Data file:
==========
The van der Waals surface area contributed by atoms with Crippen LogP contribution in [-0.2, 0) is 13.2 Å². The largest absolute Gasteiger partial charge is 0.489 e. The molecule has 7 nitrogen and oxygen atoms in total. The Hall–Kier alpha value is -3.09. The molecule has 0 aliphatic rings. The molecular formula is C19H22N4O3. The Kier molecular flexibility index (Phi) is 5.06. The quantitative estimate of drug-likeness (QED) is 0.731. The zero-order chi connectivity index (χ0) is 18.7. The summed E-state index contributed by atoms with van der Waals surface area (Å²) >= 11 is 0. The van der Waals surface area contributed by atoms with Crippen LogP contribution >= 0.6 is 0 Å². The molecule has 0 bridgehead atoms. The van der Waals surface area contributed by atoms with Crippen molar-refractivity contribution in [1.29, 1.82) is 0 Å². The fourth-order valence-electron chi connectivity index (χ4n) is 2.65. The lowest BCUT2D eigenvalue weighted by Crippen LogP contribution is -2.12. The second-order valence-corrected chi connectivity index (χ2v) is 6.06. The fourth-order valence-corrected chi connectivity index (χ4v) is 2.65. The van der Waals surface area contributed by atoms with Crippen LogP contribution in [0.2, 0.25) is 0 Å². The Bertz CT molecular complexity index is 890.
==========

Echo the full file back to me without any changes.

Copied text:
The van der Waals surface area contributed by atoms with Crippen LogP contribution in [-0.2, 0) is 13.2 Å². The largest absolute Gasteiger partial charge is 0.489 e. The molecule has 7 nitrogen and oxygen atoms in total. The Hall–Kier alpha value is -3.09. The molecule has 0 aliphatic rings. The molecular formula is C19H22N4O3. The Kier molecular flexibility index (Phi) is 5.06. The quantitative estimate of drug-likeness (QED) is 0.731. The zero-order chi connectivity index (χ0) is 18.7. The summed E-state index contributed by atoms with van der Waals surface area (Å²) >= 11 is 0. The van der Waals surface area contributed by atoms with Crippen LogP contribution >= 0.6 is 0 Å². The molecule has 0 bridgehead atoms. The van der Waals surface area contributed by atoms with Crippen molar-refractivity contribution in [1.29, 1.82) is 0 Å². The fourth-order valence-electron chi connectivity index (χ4n) is 2.65. The lowest BCUT2D eigenvalue weighted by Crippen LogP contribution is -2.12. The second-order valence-corrected chi connectivity index (χ2v) is 6.06. The fourth-order valence-corrected chi connectivity index (χ4v) is 2.65. The van der Waals surface area contributed by atoms with Crippen LogP contribution in [0.2, 0.25) is 0 Å². The Bertz CT molecular complexity index is 890.